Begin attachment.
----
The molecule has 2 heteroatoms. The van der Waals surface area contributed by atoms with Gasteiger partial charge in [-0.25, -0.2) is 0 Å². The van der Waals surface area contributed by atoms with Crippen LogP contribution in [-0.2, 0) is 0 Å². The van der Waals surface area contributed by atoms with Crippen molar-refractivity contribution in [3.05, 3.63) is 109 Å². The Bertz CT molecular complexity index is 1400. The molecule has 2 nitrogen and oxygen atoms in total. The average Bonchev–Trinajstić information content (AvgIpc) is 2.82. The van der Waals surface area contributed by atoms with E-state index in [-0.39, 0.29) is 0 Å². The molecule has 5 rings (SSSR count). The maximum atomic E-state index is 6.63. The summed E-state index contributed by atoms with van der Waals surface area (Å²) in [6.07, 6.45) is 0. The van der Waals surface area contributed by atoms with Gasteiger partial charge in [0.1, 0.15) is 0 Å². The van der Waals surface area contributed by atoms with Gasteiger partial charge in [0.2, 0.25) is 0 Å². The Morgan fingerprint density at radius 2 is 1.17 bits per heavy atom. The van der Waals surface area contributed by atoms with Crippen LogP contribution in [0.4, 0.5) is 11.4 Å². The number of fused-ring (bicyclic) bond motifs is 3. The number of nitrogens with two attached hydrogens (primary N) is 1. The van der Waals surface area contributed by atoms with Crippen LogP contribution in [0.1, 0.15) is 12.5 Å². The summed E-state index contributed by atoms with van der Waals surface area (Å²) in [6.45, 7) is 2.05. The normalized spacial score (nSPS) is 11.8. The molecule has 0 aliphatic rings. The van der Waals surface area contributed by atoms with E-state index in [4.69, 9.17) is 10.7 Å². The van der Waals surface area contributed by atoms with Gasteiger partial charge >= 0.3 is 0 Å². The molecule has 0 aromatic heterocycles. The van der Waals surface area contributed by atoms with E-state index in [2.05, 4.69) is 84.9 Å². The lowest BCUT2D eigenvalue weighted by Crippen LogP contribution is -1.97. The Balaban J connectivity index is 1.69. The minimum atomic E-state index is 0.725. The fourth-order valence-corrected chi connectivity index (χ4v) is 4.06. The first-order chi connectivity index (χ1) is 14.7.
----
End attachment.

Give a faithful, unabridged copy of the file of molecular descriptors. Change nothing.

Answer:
The molecule has 2 heteroatoms. The van der Waals surface area contributed by atoms with Gasteiger partial charge in [-0.25, -0.2) is 0 Å². The van der Waals surface area contributed by atoms with Crippen LogP contribution in [-0.2, 0) is 0 Å². The van der Waals surface area contributed by atoms with Crippen molar-refractivity contribution in [3.05, 3.63) is 109 Å². The Bertz CT molecular complexity index is 1400. The molecule has 2 nitrogen and oxygen atoms in total. The average Bonchev–Trinajstić information content (AvgIpc) is 2.82. The van der Waals surface area contributed by atoms with E-state index in [-0.39, 0.29) is 0 Å². The molecule has 5 rings (SSSR count). The maximum atomic E-state index is 6.63. The summed E-state index contributed by atoms with van der Waals surface area (Å²) in [6.07, 6.45) is 0. The van der Waals surface area contributed by atoms with Gasteiger partial charge in [0.1, 0.15) is 0 Å². The van der Waals surface area contributed by atoms with Gasteiger partial charge in [0.2, 0.25) is 0 Å². The Morgan fingerprint density at radius 2 is 1.17 bits per heavy atom. The van der Waals surface area contributed by atoms with Crippen LogP contribution in [0.4, 0.5) is 11.4 Å². The number of fused-ring (bicyclic) bond motifs is 3. The number of nitrogens with two attached hydrogens (primary N) is 1. The van der Waals surface area contributed by atoms with Crippen LogP contribution in [0.1, 0.15) is 12.5 Å². The summed E-state index contributed by atoms with van der Waals surface area (Å²) in [6.45, 7) is 2.05. The normalized spacial score (nSPS) is 11.8. The molecule has 0 aliphatic rings. The van der Waals surface area contributed by atoms with E-state index in [4.69, 9.17) is 10.7 Å². The van der Waals surface area contributed by atoms with Gasteiger partial charge >= 0.3 is 0 Å². The molecule has 0 aromatic heterocycles. The van der Waals surface area contributed by atoms with E-state index in [2.05, 4.69) is 84.9 Å². The lowest BCUT2D eigenvalue weighted by Crippen LogP contribution is -1.97. The Balaban J connectivity index is 1.69. The minimum atomic E-state index is 0.725. The fourth-order valence-corrected chi connectivity index (χ4v) is 4.06. The first-order chi connectivity index (χ1) is 14.7.